Saroma-ko Lagoon, located on the Okhotsk Sea coast of Hokkaido, is seasonally covered by flat, homogeneous, easily accessible and safe sea ice. As such, it proves a very useful experimental site for the study of sea ice processes, the inter-comparison of methods, the testing of equipment, and the training of researchers new to the Polar regions. In this contribution, we describe a physical, chemical, and ecosystem survey at Saroma-ko Lagoon, conducted over February 23-28, 2019 under the auspices of the SLOPE2019 (Saroma-ko Lagoon Observations for sea ice Physico-chemistry and Ecosystems 2019) program. Sea ice cores were collected to examine temperature, salinity, oxygen isotopic ratio, thin sections, and chemical and biological parameters such as carbonate chemistry, CH4, nutrients, chlorophyll a concentrations, and ice algae community assemblage. Broadband and spectral irradiance measurements were carried out above/under the sea ice, and different sensors were inter-compared at close positions and environments. Equipment such as spectrometers, air-sea ice CO2/CH4 flux chamber, and under-ice turbulent heat flux systems were tested for future Arctic and Antarctic expeditions. Finally, an artificial pool was dug into the sea ice to understand the effect of snow particles on ice growth and to compare the gas exchange process over sea ice with an ice-free water surface. Our SLOPE2019 field campaign activities provided useful information for inter-comparison work and future sea ice research in the polar oceans.
Glacier lake outburst floods (GLOF) at Laguna de los Témpanos, a glacier-dammed side lake of Glaciar Steffen, Hielo Patagónico Norte, were documented for a period between December 1974 and February 2020. With manual interpretation of 150 remote sensing images of aerial surveys, vertical aerial photographs, Landsat MSS, TM, ETM and OLI, ALOS, and ASTER images, 19 GLOFs were captured/inferred by focusing on icebergs and water levels, except two periods in the 1980s and the 1990s for which no image was available. This translates to the occurrence of the GLOF on average once ca. every 14 months. Many GLOFs occurred in late summer to early fall, with a few in late spring: but one GLOF was inferred to have occurred in wintertime. The causes of GLOFs were supposed to be heavy rainfalls, probably accompanied with rapid snow/ice melting by warm air temperatures, judging from the general weather condition over the laguna area. The latest two GLOFs (2016 & 2017) were very large, enough to have completely exposed the lake floor in the middle section. The GLOF of 2017 (Mar. 31) was registered in a hydrograph set up at Lower Río Huemules. After this GLOF, the water level has become stable with a more or less continuous outlet stream along the glacier sidewall and there has been no GLOF to date. So probably the prospect of another GLOF has considerably diminished by now. As Glaciar Steffen receded about 6km during this study period, the glacier has thinned accordingly, to which the water level adjusted with three distinctive relatively stable states while fluctuating frequently.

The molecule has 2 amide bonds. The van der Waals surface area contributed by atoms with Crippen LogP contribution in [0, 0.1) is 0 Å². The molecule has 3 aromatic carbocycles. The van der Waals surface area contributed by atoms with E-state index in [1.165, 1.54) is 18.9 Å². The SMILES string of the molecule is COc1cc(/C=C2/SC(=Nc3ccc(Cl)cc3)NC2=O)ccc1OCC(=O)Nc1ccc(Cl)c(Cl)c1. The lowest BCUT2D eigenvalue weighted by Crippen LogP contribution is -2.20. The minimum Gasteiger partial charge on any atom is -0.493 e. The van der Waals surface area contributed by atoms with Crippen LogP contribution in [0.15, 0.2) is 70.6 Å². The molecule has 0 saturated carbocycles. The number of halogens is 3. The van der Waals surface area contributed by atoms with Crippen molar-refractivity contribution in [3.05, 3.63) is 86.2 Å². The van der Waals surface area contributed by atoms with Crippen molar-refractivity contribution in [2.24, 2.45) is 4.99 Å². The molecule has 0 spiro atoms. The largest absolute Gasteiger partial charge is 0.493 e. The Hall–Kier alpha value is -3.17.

The load created by snow greatly affects forest trees; however, almost no studies have reported on the mechanical stress in tree trunks due to snow under field conditions. In this study, we monitored trunk bending stresses using strain gauges during the snowfall season at two sites, Tadami and Kaneyama, both in a cool-temperate forest in Japan. Measurements were made of the various sizes and trunk shapes of beech trees at Tadami, and of beech trees and Japanese cedars at Kaneyama. Young’s modulus and bending strength were also measured. At Tadami, beech trees with substantially curved trunks often bent down to the ground surface soon after snowfall started. The strain no longer increased once a tree had lodged; however, individuals with larger diameters had stresses exceeding the proportional limit stress. By contrast, among beech trees with erect trunks, those with larger diameters had smaller maximum strain and estimated stress values. These results imply that in areas greatly affected by snow, beech trees struggle both to remain erect and to grow to diameters of 10cm or more. At Kaneyama, large strain values exceeding 1% were observed in trees with a diameter at breast height ≤7cm, all of which were cedars. Among trees of the same diameter, strain values were lower in beech trees than in cedars, and Young’s modulus was three times larger for beech trees. These results indicate that it is more difficult to grow erect cedars compared to erect beech trees in regions with deep snow.